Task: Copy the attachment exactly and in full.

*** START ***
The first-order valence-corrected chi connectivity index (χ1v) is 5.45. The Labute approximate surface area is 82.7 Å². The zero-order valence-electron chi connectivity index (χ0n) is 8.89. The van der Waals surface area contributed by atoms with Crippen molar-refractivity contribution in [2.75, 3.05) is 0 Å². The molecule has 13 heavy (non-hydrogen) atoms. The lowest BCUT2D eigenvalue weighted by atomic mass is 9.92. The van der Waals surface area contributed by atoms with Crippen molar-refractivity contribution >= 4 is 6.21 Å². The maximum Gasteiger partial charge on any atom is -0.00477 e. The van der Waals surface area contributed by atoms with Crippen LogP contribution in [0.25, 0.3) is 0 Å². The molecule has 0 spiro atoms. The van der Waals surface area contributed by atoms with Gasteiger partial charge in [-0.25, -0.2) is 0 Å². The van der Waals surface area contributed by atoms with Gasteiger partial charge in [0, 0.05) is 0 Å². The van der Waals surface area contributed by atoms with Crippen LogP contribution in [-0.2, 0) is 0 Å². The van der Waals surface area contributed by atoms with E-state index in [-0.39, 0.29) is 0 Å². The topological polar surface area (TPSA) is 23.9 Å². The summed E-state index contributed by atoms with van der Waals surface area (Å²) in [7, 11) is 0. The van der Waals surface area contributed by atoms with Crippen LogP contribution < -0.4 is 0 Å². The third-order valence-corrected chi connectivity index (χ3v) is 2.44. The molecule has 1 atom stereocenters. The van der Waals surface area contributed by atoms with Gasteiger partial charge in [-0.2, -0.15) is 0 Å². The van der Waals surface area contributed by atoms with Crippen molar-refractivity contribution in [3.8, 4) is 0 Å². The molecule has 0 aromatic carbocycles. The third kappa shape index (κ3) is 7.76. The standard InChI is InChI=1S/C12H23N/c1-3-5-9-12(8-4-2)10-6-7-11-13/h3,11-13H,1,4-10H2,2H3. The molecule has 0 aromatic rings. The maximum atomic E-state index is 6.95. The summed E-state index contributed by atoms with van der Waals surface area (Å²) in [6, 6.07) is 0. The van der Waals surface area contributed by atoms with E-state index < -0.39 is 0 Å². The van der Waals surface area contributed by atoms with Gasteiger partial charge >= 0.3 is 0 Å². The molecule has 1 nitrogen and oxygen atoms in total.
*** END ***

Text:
The first-order valence-corrected chi connectivity index (χ1v) is 5.45. The Labute approximate surface area is 82.7 Å². The zero-order valence-electron chi connectivity index (χ0n) is 8.89. The van der Waals surface area contributed by atoms with Crippen molar-refractivity contribution in [2.75, 3.05) is 0 Å². The molecule has 13 heavy (non-hydrogen) atoms. The lowest BCUT2D eigenvalue weighted by atomic mass is 9.92. The van der Waals surface area contributed by atoms with Crippen molar-refractivity contribution >= 4 is 6.21 Å². The maximum Gasteiger partial charge on any atom is -0.00477 e. The van der Waals surface area contributed by atoms with Crippen LogP contribution in [0.25, 0.3) is 0 Å². The molecule has 0 spiro atoms. The van der Waals surface area contributed by atoms with Gasteiger partial charge in [-0.25, -0.2) is 0 Å². The van der Waals surface area contributed by atoms with Gasteiger partial charge in [0, 0.05) is 0 Å². The van der Waals surface area contributed by atoms with Crippen LogP contribution in [-0.2, 0) is 0 Å². The van der Waals surface area contributed by atoms with E-state index in [-0.39, 0.29) is 0 Å². The topological polar surface area (TPSA) is 23.9 Å². The summed E-state index contributed by atoms with van der Waals surface area (Å²) in [7, 11) is 0. The van der Waals surface area contributed by atoms with Crippen LogP contribution < -0.4 is 0 Å². The third-order valence-corrected chi connectivity index (χ3v) is 2.44. The molecule has 1 atom stereocenters. The van der Waals surface area contributed by atoms with Gasteiger partial charge in [-0.2, -0.15) is 0 Å². The van der Waals surface area contributed by atoms with Crippen molar-refractivity contribution in [3.8, 4) is 0 Å². The molecule has 0 aromatic carbocycles. The third kappa shape index (κ3) is 7.76. The standard InChI is InChI=1S/C12H23N/c1-3-5-9-12(8-4-2)10-6-7-11-13/h3,11-13H,1,4-10H2,2H3. The molecule has 0 aromatic rings. The maximum atomic E-state index is 6.95. The summed E-state index contributed by atoms with van der Waals surface area (Å²) in [6, 6.07) is 0. The van der Waals surface area contributed by atoms with E-state index < -0.39 is 0 Å². The van der Waals surface area contributed by atoms with Gasteiger partial charge >= 0.3 is 0 Å². The molecule has 1 nitrogen and oxygen atoms in total.